Saturday, September 28, 2019

Guigal Tasting (part 2)

This blog will include a contrarian view on the La La La wines, but first, I want to look at two more wines from the tasting.

The 2015 Côte-Rôtie Brune et Blonde includes 5% Viognier and includes the grapes from the two famous steep vineyards facing each other in the Northern Rhône, one with darker, iron infused soil, the other more sandy. The Viognier component makes this a lighter, more open wine, which can be drunk young. The Shiraz component, however, shows rich and silky blackberry and cassis, with ripe tannins (93 points).

The 2015 Côte-Rôtie Chateau d'Ampuis is a blend of seven vineyards. The wine is matured for 36 months in new oak. This is a serious wine, more red fruited than the 'Hospice', and very complex. The black raspberry fruit is very concentrated and ripe. Mocca and meaty flavours appear on the back palate, and the oak is noticeable. This can be a bit much for some, but it is a very well made wine (95 points).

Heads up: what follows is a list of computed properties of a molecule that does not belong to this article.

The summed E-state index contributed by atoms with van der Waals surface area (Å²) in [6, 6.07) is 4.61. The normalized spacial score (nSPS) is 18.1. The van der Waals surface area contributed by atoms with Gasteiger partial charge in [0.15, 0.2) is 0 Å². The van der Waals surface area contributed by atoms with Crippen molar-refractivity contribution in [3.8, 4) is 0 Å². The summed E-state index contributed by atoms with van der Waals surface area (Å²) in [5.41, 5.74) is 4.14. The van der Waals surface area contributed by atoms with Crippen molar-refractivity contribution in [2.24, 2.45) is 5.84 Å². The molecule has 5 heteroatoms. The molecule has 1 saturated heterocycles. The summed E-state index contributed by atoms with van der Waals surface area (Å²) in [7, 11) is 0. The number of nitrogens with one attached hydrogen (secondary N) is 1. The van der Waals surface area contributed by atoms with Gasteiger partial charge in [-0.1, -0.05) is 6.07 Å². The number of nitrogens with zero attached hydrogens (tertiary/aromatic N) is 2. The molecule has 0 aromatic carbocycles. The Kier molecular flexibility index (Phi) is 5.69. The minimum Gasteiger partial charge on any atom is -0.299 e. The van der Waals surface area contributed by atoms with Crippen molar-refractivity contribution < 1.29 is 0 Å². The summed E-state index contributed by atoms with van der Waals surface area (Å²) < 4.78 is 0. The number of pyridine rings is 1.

To the La La Las, the pinnacle of Guigal winemaking, the Grange of France if you will.

La Mouline is always the more feminine wine of the three, and this is true for the 2015 La Mouline. The grapes come from 100 year old vines with very low yields. This Shiraz includes 10% Viognier, and the wine is matured for two years in new oak. There is no whole bunch included. This wine without doubt was the wine of the night. Fragrant, opulent, fresh, elegant, velvety, pure, silky, spicy; this comes to mind rather than any fruit descriptors. This full-bodied wine has incredible length and stays with you for some time (98 points). 

The 2015 La Turque is quite a different proposition. This wine includes 7% Viognier and 20% whole bunches. This is an intense and brooding wine. Others have lauded this dense and powerful Shiraz, but for me, it lacks the layers of fruit and the differentiation one sees in the cooler vintages of this wine. The long finish compensates to a degree (95 points).

La Landonne is the counter piece to La Mouline, and this is largely because of the inclusion of 100% whole bunches and no Viognier included. The 2015 La Landonne is incredibly rich and concentrated, but the same comments I made for the La Turque apply here. The ripeness eliminates detail, and the mouthfeel is not as exciting as with La Mouline. Despite this, there is undoubtedly elegance in this wine, which is quite an achievement, and the finish is very long (95 points). 

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